[u][b]Situation[/b][/u]: New random drug program catches an employee on the first random. Upper management feels policy is too harsh for this employee, and having him test positive is "damned inconvienent" and disruptive to day-to-day business. Some in upper management want to "water down" the policy. Senior management feels that the policy is harming this employee's livelihood and career.

I am a "sometimes" advisor to upper management on HR-related issues. On this issue I am directly involved because I'm trying to enlighten upper management to the risks of not following their own policy, and the risks of making case-by-case exceptions to it. One senior manager supports my position; one opposes it, and the CEO/owner is most influenced by my opponent, and sees the issue only from the hardship imposed on the "positive" employee.

Our drug program consultant agrees with me, but the CEO will not return their calls to discuss it. The company's outside attorney agrees with me. I have not passed this information up because of the refusal of the CEO to return calls to our drug program consultant.

Catch-22: If I continue to push the CEO/owner he is going to get angry that I am interferring with him operating the company as he sees fit, which is the position of my opponent on this issue. (P.S. - my opponent is my boss).

I feel I have an ethical responsibility to get all the issues out in the open so the executives can make an informed decision. Once I do this should I disengage and let them make decisions that significantly increases the liability to the company?

bflynn's picture

[quote="UP2L8"]Someone suggested I get a meeting with the CEO and tell him what he should do. Well, I think that would be like "spitting into the wind". I have to wait for the CEO to respond. He has the information he needs and information I don't have..[/quote]

That was me - misunderstood the situation and thought you reported directly to him.

At this point, you have done everything you can. Refocus on your results and let this thing play out. It isn't your problem right now.


Cdnric's picture

I'm glad to see some movement on your companies policy.

If you allow, your role can be that of bringing a win/win solution to the table.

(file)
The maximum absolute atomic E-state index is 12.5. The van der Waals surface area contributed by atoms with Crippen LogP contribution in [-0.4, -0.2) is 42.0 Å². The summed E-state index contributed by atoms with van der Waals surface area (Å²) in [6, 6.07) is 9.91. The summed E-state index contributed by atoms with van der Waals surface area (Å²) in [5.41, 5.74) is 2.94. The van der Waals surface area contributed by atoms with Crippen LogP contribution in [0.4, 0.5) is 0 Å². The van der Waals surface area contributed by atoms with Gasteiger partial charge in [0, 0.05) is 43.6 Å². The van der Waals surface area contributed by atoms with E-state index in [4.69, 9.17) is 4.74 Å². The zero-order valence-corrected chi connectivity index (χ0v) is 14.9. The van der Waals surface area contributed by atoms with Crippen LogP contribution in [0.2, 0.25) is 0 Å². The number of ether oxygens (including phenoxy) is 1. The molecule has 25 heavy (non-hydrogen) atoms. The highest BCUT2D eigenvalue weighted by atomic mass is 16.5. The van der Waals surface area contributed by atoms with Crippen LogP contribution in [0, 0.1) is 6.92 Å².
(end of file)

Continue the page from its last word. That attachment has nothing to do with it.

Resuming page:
The CEO is fully aware of the awkward situation he's in; and needs an out that protects the company and seeks to reconcile the issue with the employee.

Daily screening for the employee(no work if under influence), and substance abuse assistance could mitigate the issue.


ascott's picture

Three words: Memo to File.

Your job here is to speak truth to power, and clearly communicate the action required by the policy, and potential risks associated with deviating from said policy (death, bodily harm, diminished credibility of the policy, decreased compliance, succcessful future wrongful dismissal suits based on inequitable application of the policy, etc.). The decision, ultimately, is not yours, so obey the direction given, once the decision maker has been properly informed of the facts.

The memo to file documenting the advice you have given is simply sound personal risk management, and an appropriate ethical response to what you will continue to perceive as wrongdoing.

Also, it is very helpful at the coroner's inquest where everyone but you gets thrown under a bus.

Mark's picture
Admin Role Badge

Wow. Lots of energy here. For once, I am glad I was too busy to reply - afriad I would have scared away some other posters.

You are an ADVISOR. You are not the CEO.

Have you given your advice? Have you done your best to make your case? [b]If so, be quiet about it, for heaven's sake.[/b]

You lost, it seems. You think that ignoring policies is bad in the long run, and you are probably right, in most situations. But that does not justify beating this dead horse.